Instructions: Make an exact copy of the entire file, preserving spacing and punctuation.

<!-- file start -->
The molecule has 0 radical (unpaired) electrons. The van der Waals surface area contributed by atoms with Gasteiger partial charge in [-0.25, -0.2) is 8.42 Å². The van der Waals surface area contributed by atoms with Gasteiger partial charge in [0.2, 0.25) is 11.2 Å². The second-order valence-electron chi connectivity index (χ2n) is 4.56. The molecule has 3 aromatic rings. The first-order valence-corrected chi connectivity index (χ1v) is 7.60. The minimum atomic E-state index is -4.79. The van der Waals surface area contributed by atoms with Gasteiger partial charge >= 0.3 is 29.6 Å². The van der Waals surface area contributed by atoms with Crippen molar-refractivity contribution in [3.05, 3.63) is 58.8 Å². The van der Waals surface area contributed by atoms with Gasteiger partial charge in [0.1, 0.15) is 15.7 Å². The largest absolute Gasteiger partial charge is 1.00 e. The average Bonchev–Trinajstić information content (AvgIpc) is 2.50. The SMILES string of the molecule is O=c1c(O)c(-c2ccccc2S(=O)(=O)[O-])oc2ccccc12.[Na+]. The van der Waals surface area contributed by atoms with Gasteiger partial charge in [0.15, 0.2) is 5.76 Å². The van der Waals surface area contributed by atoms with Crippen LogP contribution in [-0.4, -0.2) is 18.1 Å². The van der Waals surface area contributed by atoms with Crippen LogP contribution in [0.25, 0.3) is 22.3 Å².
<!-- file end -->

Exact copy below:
The molecule has 0 radical (unpaired) electrons. The van der Waals surface area contributed by atoms with Gasteiger partial charge in [-0.25, -0.2) is 8.42 Å². The van der Waals surface area contributed by atoms with Gasteiger partial charge in [0.2, 0.25) is 11.2 Å². The second-order valence-electron chi connectivity index (χ2n) is 4.56. The molecule has 3 aromatic rings. The first-order valence-corrected chi connectivity index (χ1v) is 7.60. The minimum atomic E-state index is -4.79. The van der Waals surface area contributed by atoms with Gasteiger partial charge >= 0.3 is 29.6 Å². The van der Waals surface area contributed by atoms with Crippen molar-refractivity contribution in [3.05, 3.63) is 58.8 Å². The van der Waals surface area contributed by atoms with Gasteiger partial charge in [0.1, 0.15) is 15.7 Å². The largest absolute Gasteiger partial charge is 1.00 e. The average Bonchev–Trinajstić information content (AvgIpc) is 2.50. The SMILES string of the molecule is O=c1c(O)c(-c2ccccc2S(=O)(=O)[O-])oc2ccccc12.[Na+]. The van der Waals surface area contributed by atoms with Gasteiger partial charge in [0.15, 0.2) is 5.76 Å². The van der Waals surface area contributed by atoms with Crippen LogP contribution in [-0.4, -0.2) is 18.1 Å². The van der Waals surface area contributed by atoms with Crippen LogP contribution in [0.25, 0.3) is 22.3 Å².